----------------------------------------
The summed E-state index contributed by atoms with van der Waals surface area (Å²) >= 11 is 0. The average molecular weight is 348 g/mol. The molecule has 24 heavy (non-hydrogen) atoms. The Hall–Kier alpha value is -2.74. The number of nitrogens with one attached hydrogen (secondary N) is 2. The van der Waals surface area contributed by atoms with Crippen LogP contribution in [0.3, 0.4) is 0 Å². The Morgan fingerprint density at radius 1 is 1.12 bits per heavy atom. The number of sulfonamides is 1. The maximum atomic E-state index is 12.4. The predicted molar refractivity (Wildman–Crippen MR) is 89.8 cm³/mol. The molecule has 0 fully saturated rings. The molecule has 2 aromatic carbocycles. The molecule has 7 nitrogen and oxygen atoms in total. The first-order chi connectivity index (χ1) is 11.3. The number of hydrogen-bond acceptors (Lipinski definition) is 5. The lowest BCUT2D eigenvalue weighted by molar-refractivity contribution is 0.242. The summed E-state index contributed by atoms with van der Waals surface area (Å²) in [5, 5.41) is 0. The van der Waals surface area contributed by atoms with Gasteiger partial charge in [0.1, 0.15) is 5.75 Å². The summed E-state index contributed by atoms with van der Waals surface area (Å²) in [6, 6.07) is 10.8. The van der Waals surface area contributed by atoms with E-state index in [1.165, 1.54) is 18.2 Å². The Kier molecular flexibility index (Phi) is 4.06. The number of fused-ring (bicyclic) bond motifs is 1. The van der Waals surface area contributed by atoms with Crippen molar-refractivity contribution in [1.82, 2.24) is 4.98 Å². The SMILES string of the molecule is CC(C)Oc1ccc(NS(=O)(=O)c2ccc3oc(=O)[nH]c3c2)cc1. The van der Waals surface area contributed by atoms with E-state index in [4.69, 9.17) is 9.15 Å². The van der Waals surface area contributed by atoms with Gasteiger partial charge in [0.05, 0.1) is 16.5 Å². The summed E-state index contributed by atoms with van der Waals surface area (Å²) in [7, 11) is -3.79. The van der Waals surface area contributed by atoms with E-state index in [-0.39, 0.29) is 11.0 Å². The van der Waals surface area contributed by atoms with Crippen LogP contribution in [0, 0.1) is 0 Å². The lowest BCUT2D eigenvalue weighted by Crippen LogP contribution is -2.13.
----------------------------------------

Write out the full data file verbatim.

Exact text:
The summed E-state index contributed by atoms with van der Waals surface area (Å²) >= 11 is 0. The average molecular weight is 348 g/mol. The molecule has 24 heavy (non-hydrogen) atoms. The Hall–Kier alpha value is -2.74. The number of nitrogens with one attached hydrogen (secondary N) is 2. The van der Waals surface area contributed by atoms with Crippen LogP contribution in [0.3, 0.4) is 0 Å². The Morgan fingerprint density at radius 1 is 1.12 bits per heavy atom. The number of sulfonamides is 1. The maximum atomic E-state index is 12.4. The predicted molar refractivity (Wildman–Crippen MR) is 89.8 cm³/mol. The molecule has 0 fully saturated rings. The molecule has 2 aromatic carbocycles. The molecule has 7 nitrogen and oxygen atoms in total. The first-order chi connectivity index (χ1) is 11.3. The number of hydrogen-bond acceptors (Lipinski definition) is 5. The lowest BCUT2D eigenvalue weighted by molar-refractivity contribution is 0.242. The summed E-state index contributed by atoms with van der Waals surface area (Å²) in [5, 5.41) is 0. The van der Waals surface area contributed by atoms with Gasteiger partial charge in [0.1, 0.15) is 5.75 Å². The summed E-state index contributed by atoms with van der Waals surface area (Å²) in [6, 6.07) is 10.8. The van der Waals surface area contributed by atoms with E-state index in [1.165, 1.54) is 18.2 Å². The Kier molecular flexibility index (Phi) is 4.06. The number of fused-ring (bicyclic) bond motifs is 1. The van der Waals surface area contributed by atoms with Crippen molar-refractivity contribution in [1.82, 2.24) is 4.98 Å². The SMILES string of the molecule is CC(C)Oc1ccc(NS(=O)(=O)c2ccc3oc(=O)[nH]c3c2)cc1. The van der Waals surface area contributed by atoms with E-state index in [4.69, 9.17) is 9.15 Å². The van der Waals surface area contributed by atoms with Gasteiger partial charge in [0.05, 0.1) is 16.5 Å². The summed E-state index contributed by atoms with van der Waals surface area (Å²) in [7, 11) is -3.79. The van der Waals surface area contributed by atoms with E-state index in [-0.39, 0.29) is 11.0 Å². The van der Waals surface area contributed by atoms with Crippen LogP contribution in [0, 0.1) is 0 Å². The lowest BCUT2D eigenvalue weighted by Crippen LogP contribution is -2.13.